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Entertainment

'The Butler' is Black America’s Next Homework Assignment

 

Several weeks ago, I saw comedian  W. Kamau Bell, host of the FX show Totally Biased with W. Kamau Bell and he did an entire set on black “homework” movies. He said every few years there’s a black movie that everybody is supposed to see because a bunch of influential black folks are in the movie or political and cultural leaders say it’s important that we support the film. Some black homework movies are actually good, like Fruitvale Station or 42, where you’re entertained and you actually learn something. Sometimes they’re like Red Tails where you realize that just because it’s an historic movie about black people, doesn’t mean the film is actually any good. Fortunately this week Lee Daniels’ The Butler comes out, a movie that is not only worthwhile black homework, but objectively is one of the best movies out of Hollywood in years.  

Let me preface by saying I would never have gone to see The Butler based on the trailers for the film. Usually, when Hollywood markets a ‘black film' the trailers are geared towards attracting white audiences since the assumption is that black people will pay to see anything with Oprah in it. The trailers for The Butler make it look like another black ‘struggle’ film about some downtrodden black family that manages to survive by keeping their heads down and accepting racism by being apolitical and staying true to their values. Essentially a big screen version of “Good Times”.

Fortunately The Butler is much more than Momma’s crying and wayward sons. The Butler manages to do something that most 'black homework' movies fail to do, which is actually telling the story of black people. Most black movies are really just the story of how white people’s lives are affected by the black people they know. The Last King of Scotland was supposed to be about Ugandan dictator Idi Amin, but the movie focused on a young white doctor and his liberal guilt and jungle fever. As much as I liked 42, the movie spent as much time focused on the white managers, teammates and press covering Jackie Robinson, as it did on the baseball icon himself. The Butler focuses squarely on the family of Cecil Gaines, from the good times and the bad, painting a picture of middle class black life in Washington D.C. something that is rarely if ever seen on film.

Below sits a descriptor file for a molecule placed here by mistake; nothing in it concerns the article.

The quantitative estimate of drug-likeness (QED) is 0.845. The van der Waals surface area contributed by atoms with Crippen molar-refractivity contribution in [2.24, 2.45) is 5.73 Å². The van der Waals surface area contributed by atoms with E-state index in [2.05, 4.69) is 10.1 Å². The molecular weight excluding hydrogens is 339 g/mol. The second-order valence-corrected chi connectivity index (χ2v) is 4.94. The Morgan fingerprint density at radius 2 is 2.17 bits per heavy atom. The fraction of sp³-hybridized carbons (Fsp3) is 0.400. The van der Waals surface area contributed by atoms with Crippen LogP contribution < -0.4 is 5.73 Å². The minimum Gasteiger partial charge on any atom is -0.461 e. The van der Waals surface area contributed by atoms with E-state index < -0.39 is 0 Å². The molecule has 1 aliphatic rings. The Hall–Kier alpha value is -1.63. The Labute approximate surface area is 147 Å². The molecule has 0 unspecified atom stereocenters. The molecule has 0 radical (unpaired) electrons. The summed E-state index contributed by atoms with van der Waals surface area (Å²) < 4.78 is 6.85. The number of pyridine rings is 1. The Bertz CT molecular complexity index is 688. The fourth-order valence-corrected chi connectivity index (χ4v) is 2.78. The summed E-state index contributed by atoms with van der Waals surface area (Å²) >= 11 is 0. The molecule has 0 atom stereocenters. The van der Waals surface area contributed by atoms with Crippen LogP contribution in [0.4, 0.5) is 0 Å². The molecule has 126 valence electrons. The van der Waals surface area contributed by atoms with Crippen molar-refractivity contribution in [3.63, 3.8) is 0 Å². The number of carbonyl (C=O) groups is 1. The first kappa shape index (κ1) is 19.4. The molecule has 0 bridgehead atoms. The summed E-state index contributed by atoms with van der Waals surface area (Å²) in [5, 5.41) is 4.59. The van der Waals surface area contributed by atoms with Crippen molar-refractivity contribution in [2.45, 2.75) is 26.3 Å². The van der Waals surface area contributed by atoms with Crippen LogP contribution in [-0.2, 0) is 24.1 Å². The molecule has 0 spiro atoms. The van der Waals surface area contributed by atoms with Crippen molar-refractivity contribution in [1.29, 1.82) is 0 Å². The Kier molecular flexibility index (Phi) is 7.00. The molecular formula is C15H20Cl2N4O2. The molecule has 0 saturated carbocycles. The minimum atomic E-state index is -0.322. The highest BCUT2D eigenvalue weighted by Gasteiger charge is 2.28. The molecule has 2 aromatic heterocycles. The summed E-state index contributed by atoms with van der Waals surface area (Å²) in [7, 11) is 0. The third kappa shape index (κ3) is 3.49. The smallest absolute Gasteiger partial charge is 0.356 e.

Gaines' (who is played by Forest Whitaker) life story is based on a Washington Post interview with Eugene Allen, a black man that served as a butler to eight presidents, from Dwight Eisenhower to Ronald Reagan over the course of 34 years. While liberties were taken with Allen’s life, the historic interactions he has with presidents in the film are amazing, humorous and validating. The war planning, treaties and policy decision that he was witness to make this movie a kind of black Forrest Gump, where a common man with a sincere heart finds himself in the middle of dozens of history altering moments just by the nature of showing up to work every day for 34 years.

The movie doesn’t cheat the audience, all racists don’t get their comeuppance, everyone doesn’t live happily ever after and some victories in the film are small and only shared by a precious few. However the movie never wallows in struggle-porn either, extolling the values of survival over living during the American apartheid. This film shows the totality of African American life, happy families, house parties in the 70’s and moments that are laugh out loud funny.